All right, kids... come sit with Daddy and we'll read stories!
Richie and Maelynn love this time. On nights when it's too late, they're so disappointed. They run to their tallest hero and snuggle close, stuffies in hand, ready for one... or four, who's counting... adventures before dreamtime.
Ryan, on the other hand, is not impressed. Oh, there are stories he loves. He adores the ones we read over and over to him as a baby. Interesting, right? Most of the others, meh. He has better things to do.
Or does he?
What is he thinking? What part of this bothers him? Is it the sound of our voices? The close proximity to each other?
I've read of a mother who gets quite a lot of undeserved press who says she remembers the moment when her son, I don't know... turned autistic? That the soul left his eyes.
Not my experience.
My son's eyes are fiercely expressive. He is severely autistic and those eyes are one of the few windows we have to his world. For storytime? They're unimpressed.
So often I wonder what he's thinking. What's in that head? What's in his heart? Sometimes the heart is more readily visible. When he walks in the kitchen and throws his arms around me, falling into a hug; when he runs in from the living room, giggling, half knocking me off my chair; when he's angry and his eyes flash with rage... he feels. He's empathetic. He loves. He hurts.
I can't imagine going through life, feeling the range of emotions possible for any human, not being able to verbally express myself. Imagine being frustrated and having no way to tell someone? I'll never forget the time he'd been fussy all day... I think he was almost six... and I asked if he had angry eyes. He quietly said yes. When I asked if he'd like some medicine for his angry eyes, he also said yes. I gave him some pain reliever and his attitude markedly improved. Immediately, we made an appointment with his ophthalmologist and found out that he needed glasses. Badly.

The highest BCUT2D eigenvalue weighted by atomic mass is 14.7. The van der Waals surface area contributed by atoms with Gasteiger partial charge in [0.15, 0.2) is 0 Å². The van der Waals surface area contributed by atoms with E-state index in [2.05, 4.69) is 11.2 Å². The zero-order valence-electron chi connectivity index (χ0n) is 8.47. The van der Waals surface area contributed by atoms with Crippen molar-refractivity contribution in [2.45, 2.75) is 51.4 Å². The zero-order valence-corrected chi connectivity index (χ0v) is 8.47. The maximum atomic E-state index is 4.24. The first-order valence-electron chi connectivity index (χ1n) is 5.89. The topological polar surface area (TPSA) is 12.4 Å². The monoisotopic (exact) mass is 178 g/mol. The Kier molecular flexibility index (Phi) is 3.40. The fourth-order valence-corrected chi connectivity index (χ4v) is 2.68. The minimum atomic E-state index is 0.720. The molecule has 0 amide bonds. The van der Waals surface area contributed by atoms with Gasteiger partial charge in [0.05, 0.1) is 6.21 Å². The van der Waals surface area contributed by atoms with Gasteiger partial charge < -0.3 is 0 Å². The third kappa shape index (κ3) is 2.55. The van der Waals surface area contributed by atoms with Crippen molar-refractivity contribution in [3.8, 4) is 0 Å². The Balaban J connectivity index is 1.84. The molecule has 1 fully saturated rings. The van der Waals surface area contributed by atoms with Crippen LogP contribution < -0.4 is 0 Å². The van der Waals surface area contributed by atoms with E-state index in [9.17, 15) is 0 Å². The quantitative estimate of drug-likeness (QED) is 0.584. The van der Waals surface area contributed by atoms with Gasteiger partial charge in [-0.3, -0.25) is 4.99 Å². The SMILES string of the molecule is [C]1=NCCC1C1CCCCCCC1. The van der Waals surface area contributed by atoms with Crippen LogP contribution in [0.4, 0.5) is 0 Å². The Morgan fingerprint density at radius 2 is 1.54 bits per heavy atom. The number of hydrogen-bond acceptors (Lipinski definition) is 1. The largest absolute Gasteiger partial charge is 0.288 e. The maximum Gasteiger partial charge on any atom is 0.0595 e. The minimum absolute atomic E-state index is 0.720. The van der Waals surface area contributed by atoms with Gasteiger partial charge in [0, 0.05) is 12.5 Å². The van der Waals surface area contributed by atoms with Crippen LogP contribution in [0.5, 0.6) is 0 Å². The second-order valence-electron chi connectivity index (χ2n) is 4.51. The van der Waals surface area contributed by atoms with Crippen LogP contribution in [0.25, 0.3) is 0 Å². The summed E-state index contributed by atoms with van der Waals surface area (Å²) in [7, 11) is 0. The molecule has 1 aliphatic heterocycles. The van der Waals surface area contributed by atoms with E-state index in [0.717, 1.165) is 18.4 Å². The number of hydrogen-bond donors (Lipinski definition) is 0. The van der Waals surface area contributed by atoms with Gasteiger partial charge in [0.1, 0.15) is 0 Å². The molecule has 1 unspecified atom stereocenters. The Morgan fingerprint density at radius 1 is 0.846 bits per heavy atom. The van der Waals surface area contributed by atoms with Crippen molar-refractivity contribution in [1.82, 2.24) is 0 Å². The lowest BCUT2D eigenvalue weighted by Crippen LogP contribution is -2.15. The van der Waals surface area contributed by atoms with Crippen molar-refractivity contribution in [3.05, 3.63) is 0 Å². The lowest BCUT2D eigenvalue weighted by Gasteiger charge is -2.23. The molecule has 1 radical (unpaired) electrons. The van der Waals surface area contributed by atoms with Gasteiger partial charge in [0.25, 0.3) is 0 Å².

Then there was the time when he was three and we'd just moved to the nightmare of an old house turned duplex here in town. The floors were old hardwood, which would have been wonderful if they'd been refinished after the carpet was taken. I was sitting on the couch, hugely pregnant with Richie, when Ryan walked to the table and screamed, "NO NO NO!" over and over. A quick look told me that he'd jammed a ginormous splinter into the bottom of his foot. Now, when stuff like that happens, he cries out with tears you can hear, "I got huuuuuurt!!!!"
And he only does that when he's really hurt. When he rattles off lines from this and that constantly, including phrases like "Do you feel sick?" it's good to know that one thing is meaningful. If I hear "I got hurt" I know to run. Whew.
That's good, too... because he screams a lot. Just while I was typing this, he shouted something random. I mean LOUD. Made me jump. Made Richie jump, then say, "Mommy, Ryan just made me jump when he screamed."
I wonder why he screams. If it is the way it feels, or fulfills something he just needs to do, or if it's expressing something.
I wonder why he hits. Maybe he's just that angry all the time, or maybe just like that little girl I read about who feels like her body will explode if she doesn't hit something.